Even with an entire spring schedule to go, guessing the Cubs' 25-man roster is pretty easy


Even with an entire spring schedule to go, guessing the Cubs' 25-man roster is pretty easy

MESA, Ariz. — The frequent mission of spring training is to iron out a 25-man roster.

But at Cubs camp, that mission seems to already be completed.

With an entire Cactus League schedule still to play, the Cubs’ 25-man group that will leave Arizona for the season-opener in Miami seems pretty well set.

The starting rotation: Jon Lester, Yu Darvish, Kyle Hendricks, Jose Quintana and Tyler Chatwood.

The position-player group: Willson Contreras, Victor Caratini, Anthony Rizzo, Javy Baez, Addison Russell, Kris Bryant, Tommy La Stella, Kyle Schwarber, Albert Almora Jr., Ian Happ, Jason Heyward and Ben Zobrist.

The bullpen: Brandon Morrow, Steve Cishek, Pedro Strop, Carl Edwards Jr., Mike Montgomery, Brian Duensing, Justin Wilson and Justin Grimm.

Boom. There’s your 25.

Joe Maddon, do you agree?

“You guys and ladies could probably write down what you’re seeing and be pretty accurate,” Maddon said Thursday. “I can’t deny that, it’s true. Oftentimes, when you’re a pretty good ball club, that is the case. When you’re not so good, you always get auditions during spring training.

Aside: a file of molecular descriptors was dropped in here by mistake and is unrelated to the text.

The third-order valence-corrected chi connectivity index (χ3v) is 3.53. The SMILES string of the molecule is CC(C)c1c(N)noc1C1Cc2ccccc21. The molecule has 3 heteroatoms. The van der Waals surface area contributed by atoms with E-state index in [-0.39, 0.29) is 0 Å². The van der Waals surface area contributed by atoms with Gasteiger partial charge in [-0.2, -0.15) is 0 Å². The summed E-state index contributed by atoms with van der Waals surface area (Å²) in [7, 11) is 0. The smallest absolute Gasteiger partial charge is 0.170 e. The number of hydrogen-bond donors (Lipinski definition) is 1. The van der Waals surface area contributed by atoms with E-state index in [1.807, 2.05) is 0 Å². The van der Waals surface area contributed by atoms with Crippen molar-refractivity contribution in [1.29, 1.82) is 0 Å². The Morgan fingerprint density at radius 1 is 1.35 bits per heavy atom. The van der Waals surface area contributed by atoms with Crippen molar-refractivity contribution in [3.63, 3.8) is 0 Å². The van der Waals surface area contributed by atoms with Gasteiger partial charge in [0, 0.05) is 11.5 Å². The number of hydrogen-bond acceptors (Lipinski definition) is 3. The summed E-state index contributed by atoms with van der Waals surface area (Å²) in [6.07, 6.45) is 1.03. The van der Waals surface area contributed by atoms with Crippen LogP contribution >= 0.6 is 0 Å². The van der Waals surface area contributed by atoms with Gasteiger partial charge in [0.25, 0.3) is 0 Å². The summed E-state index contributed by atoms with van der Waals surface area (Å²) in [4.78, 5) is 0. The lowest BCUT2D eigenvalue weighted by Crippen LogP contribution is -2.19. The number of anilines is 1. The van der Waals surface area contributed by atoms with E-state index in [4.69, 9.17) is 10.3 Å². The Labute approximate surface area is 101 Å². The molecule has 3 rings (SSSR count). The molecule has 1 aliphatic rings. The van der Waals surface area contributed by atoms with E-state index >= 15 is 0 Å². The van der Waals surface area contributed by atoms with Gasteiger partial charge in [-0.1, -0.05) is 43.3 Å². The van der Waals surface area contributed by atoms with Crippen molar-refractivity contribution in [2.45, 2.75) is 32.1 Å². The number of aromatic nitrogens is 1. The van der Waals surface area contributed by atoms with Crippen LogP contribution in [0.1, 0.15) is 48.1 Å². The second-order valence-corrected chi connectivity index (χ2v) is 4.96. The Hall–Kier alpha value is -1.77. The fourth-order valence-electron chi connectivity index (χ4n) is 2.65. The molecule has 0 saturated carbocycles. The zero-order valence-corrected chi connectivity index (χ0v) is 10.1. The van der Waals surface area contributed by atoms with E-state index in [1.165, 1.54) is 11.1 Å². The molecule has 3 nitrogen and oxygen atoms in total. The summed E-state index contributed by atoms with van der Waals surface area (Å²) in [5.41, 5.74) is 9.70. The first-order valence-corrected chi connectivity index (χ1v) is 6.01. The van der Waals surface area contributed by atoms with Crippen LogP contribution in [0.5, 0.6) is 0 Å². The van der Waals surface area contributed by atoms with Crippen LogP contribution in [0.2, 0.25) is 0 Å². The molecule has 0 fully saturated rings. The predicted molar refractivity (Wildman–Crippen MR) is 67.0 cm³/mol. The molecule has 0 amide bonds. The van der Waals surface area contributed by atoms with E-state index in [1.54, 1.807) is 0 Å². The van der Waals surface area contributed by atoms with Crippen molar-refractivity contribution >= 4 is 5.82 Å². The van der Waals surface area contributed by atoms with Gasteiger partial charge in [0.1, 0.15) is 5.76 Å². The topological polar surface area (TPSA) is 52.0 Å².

“I think what the boys have done is they’ve built up a nice cache in case things were to happen. The depth is outstanding. So you could probably narrow it down, who you think’s going to be the 25, and I won’t argue that.”

It’s the latest example in a camp that to this point has been full of them that the Cubs are one of baseball’s best teams and that only a World Series championship will fulfill expectations. Had the front office stuck with a starting rotation of Lester, Hendricks, Quintana, Chatwood and Montgomery, then there would’ve been a spot open in the bullpen. But the statement-making signing of Darvish jolted the Cubs into “best rotation in the game” status, sent Montgomery back to the bullpen and further locked the roster into place.